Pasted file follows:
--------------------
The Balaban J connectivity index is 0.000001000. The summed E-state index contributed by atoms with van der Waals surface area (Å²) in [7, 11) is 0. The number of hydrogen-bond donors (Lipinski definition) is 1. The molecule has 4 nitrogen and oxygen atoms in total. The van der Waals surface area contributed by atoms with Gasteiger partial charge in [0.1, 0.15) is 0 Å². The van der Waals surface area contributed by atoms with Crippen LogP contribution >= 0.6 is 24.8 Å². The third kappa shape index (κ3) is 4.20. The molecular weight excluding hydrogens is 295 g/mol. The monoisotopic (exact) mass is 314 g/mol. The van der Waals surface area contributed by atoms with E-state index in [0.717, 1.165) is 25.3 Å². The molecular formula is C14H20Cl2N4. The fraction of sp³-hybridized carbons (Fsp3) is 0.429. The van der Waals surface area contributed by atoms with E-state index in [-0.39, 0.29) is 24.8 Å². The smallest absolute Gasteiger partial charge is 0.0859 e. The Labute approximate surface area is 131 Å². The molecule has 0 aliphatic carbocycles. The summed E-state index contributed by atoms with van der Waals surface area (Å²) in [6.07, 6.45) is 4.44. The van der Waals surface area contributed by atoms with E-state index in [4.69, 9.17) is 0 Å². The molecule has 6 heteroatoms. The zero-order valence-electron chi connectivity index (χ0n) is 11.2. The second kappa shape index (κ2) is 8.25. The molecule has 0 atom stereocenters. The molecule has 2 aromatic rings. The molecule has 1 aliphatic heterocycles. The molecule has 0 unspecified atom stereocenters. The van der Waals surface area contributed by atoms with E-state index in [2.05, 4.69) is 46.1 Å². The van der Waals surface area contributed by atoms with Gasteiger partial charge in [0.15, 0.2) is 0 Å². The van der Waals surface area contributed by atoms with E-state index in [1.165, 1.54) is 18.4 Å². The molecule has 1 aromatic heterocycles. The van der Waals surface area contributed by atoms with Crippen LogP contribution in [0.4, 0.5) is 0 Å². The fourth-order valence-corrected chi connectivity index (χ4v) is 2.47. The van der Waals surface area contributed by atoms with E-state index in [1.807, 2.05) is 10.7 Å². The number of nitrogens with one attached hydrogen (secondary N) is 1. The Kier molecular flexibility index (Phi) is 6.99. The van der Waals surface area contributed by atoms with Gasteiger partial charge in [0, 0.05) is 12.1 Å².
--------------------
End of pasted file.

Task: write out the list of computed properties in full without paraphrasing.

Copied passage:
The Balaban J connectivity index is 0.000001000. The summed E-state index contributed by atoms with van der Waals surface area (Å²) in [7, 11) is 0. The number of hydrogen-bond donors (Lipinski definition) is 1. The molecule has 4 nitrogen and oxygen atoms in total. The van der Waals surface area contributed by atoms with Gasteiger partial charge in [0.1, 0.15) is 0 Å². The van der Waals surface area contributed by atoms with Crippen LogP contribution >= 0.6 is 24.8 Å². The third kappa shape index (κ3) is 4.20. The molecular weight excluding hydrogens is 295 g/mol. The monoisotopic (exact) mass is 314 g/mol. The van der Waals surface area contributed by atoms with E-state index in [0.717, 1.165) is 25.3 Å². The molecular formula is C14H20Cl2N4. The fraction of sp³-hybridized carbons (Fsp3) is 0.429. The van der Waals surface area contributed by atoms with E-state index in [-0.39, 0.29) is 24.8 Å². The smallest absolute Gasteiger partial charge is 0.0859 e. The Labute approximate surface area is 131 Å². The molecule has 0 aliphatic carbocycles. The summed E-state index contributed by atoms with van der Waals surface area (Å²) in [6.07, 6.45) is 4.44. The van der Waals surface area contributed by atoms with E-state index in [4.69, 9.17) is 0 Å². The molecule has 6 heteroatoms. The zero-order valence-electron chi connectivity index (χ0n) is 11.2. The second kappa shape index (κ2) is 8.25. The molecule has 0 atom stereocenters. The molecule has 2 aromatic rings. The molecule has 1 aliphatic heterocycles. The molecule has 0 unspecified atom stereocenters. The van der Waals surface area contributed by atoms with E-state index in [2.05, 4.69) is 46.1 Å². The van der Waals surface area contributed by atoms with Gasteiger partial charge in [0.15, 0.2) is 0 Å². The van der Waals surface area contributed by atoms with E-state index in [1.165, 1.54) is 18.4 Å². The molecule has 1 aromatic heterocycles. The van der Waals surface area contributed by atoms with Crippen LogP contribution in [0.4, 0.5) is 0 Å². The fourth-order valence-corrected chi connectivity index (χ4v) is 2.47. The van der Waals surface area contributed by atoms with E-state index in [1.807, 2.05) is 10.7 Å². The number of nitrogens with one attached hydrogen (secondary N) is 1. The Kier molecular flexibility index (Phi) is 6.99. The van der Waals surface area contributed by atoms with Gasteiger partial charge in [0, 0.05) is 12.1 Å².